Kingfisher inhabits an apocalyptic landscape of volcanic eruption. The common image for XVI is a burning tower. This version, with the fleeing woman, is taken specifically from the Florentine Minchiate (see Selected References). This destruction is freeing in a way, as what was “bound and calcified” turns to flowing lava.
As in VI. Esme, this song hinges on a moment of recognition. Lovers from past lives meet each other in a new recursion of the timeline, hoping to break the cycle in violent confrontation. The blood which spirals serpent-like from the evicted woman pools in the heart of the Earth, feeding both the carnivorous lion and the peaceful kingfisher.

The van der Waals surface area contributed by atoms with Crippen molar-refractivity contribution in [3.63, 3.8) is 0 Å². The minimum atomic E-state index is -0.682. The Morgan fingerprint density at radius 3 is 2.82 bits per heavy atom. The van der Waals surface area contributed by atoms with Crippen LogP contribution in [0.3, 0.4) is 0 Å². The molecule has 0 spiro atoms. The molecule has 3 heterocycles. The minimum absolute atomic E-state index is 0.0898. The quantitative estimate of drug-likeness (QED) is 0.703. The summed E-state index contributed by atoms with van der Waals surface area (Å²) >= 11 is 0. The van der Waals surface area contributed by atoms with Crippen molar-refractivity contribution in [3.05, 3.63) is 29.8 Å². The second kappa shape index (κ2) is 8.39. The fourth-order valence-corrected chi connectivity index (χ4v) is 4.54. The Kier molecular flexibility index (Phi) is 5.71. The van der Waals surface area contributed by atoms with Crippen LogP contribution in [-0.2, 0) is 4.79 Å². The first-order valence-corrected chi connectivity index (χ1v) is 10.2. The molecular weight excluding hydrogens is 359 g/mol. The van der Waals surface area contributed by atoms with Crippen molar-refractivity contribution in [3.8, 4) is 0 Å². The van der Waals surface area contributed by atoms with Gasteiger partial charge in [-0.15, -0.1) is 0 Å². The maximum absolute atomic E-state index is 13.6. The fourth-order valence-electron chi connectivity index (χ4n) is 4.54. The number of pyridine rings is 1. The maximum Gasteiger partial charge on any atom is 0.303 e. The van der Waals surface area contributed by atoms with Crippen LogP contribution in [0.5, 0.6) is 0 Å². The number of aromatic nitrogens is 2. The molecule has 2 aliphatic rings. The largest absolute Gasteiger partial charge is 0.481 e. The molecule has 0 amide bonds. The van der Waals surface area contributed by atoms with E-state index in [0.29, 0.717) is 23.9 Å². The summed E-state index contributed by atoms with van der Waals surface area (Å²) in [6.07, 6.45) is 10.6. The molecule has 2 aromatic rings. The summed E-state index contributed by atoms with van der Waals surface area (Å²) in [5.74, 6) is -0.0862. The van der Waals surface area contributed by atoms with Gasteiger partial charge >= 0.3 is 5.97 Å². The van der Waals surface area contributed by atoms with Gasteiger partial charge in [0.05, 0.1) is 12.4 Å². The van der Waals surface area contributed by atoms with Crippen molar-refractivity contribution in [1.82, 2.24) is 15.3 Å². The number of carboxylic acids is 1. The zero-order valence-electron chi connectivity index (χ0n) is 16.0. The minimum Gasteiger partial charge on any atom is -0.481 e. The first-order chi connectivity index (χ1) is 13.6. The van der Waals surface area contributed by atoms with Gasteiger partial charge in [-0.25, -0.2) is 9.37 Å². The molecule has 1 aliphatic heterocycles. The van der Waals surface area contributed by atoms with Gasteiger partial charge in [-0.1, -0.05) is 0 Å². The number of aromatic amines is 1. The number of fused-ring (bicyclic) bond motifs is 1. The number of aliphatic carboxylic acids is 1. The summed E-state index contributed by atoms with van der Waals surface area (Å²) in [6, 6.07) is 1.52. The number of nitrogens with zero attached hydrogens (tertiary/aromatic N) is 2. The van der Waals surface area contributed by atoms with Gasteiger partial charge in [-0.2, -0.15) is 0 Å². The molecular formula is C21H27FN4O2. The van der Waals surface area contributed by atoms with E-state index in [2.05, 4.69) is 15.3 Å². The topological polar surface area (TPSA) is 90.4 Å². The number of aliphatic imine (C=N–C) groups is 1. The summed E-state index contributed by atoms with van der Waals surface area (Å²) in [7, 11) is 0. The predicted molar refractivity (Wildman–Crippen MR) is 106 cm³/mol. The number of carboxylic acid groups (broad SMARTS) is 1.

The constellation Pisces drawn at the bottom of the picture, besides being Fish for the kingfisher, echoes the same theme of being bound through time. According to one origin story, Venus and Cupid transformed into fish to escape the monster Typhon, and tied themselves together so as not to lose each other in the rushing waters of the Euphrates.
This is the most ominous of the cards. The lighthouse’s beacon is a warning, as the kingfisher announces the end of halcyon days.